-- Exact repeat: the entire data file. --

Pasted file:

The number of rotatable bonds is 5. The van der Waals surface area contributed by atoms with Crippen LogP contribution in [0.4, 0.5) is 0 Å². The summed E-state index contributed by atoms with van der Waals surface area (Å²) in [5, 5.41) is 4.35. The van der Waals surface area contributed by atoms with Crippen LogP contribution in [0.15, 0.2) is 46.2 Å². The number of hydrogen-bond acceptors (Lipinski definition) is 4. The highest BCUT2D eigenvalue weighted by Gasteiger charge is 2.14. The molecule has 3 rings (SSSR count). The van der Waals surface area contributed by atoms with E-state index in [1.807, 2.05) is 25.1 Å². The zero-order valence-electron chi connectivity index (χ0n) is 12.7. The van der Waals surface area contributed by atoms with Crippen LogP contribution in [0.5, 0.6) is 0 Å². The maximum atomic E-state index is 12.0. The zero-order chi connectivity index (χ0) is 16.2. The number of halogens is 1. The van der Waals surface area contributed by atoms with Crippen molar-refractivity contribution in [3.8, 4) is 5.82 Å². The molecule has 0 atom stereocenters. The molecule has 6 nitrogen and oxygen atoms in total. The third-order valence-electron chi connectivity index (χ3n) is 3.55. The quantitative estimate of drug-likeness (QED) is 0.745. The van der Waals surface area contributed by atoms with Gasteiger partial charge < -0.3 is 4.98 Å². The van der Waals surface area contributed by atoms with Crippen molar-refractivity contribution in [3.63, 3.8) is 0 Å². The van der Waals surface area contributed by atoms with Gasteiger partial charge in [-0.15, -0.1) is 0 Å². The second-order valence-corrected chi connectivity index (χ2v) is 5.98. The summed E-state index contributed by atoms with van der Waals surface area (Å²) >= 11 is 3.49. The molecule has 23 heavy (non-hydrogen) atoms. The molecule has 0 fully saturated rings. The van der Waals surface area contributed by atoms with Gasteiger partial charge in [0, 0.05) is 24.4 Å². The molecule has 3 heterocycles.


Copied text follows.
The number of rotatable bonds is 5. The van der Waals surface area contributed by atoms with Crippen LogP contribution in [0.4, 0.5) is 0 Å². The summed E-state index contributed by atoms with van der Waals surface area (Å²) in [5, 5.41) is 4.35. The van der Waals surface area contributed by atoms with Crippen LogP contribution in [0.15, 0.2) is 46.2 Å². The number of hydrogen-bond acceptors (Lipinski definition) is 4. The highest BCUT2D eigenvalue weighted by Gasteiger charge is 2.14. The molecule has 3 rings (SSSR count). The van der Waals surface area contributed by atoms with E-state index in [1.807, 2.05) is 25.1 Å². The zero-order valence-electron chi connectivity index (χ0n) is 12.7. The van der Waals surface area contributed by atoms with Crippen LogP contribution in [0.5, 0.6) is 0 Å². The maximum atomic E-state index is 12.0. The zero-order chi connectivity index (χ0) is 16.2. The number of halogens is 1. The van der Waals surface area contributed by atoms with Crippen molar-refractivity contribution in [3.8, 4) is 5.82 Å². The molecule has 0 atom stereocenters. The molecule has 6 nitrogen and oxygen atoms in total. The third-order valence-electron chi connectivity index (χ3n) is 3.55. The quantitative estimate of drug-likeness (QED) is 0.745. The van der Waals surface area contributed by atoms with Gasteiger partial charge < -0.3 is 4.98 Å². The van der Waals surface area contributed by atoms with Crippen molar-refractivity contribution in [3.63, 3.8) is 0 Å². The van der Waals surface area contributed by atoms with Gasteiger partial charge in [-0.15, -0.1) is 0 Å². The second-order valence-corrected chi connectivity index (χ2v) is 5.98. The summed E-state index contributed by atoms with van der Waals surface area (Å²) >= 11 is 3.49. The molecule has 23 heavy (non-hydrogen) atoms. The molecule has 0 fully saturated rings. The van der Waals surface area contributed by atoms with Gasteiger partial charge in [0, 0.05) is 24.4 Å². The molecule has 3 heterocycles.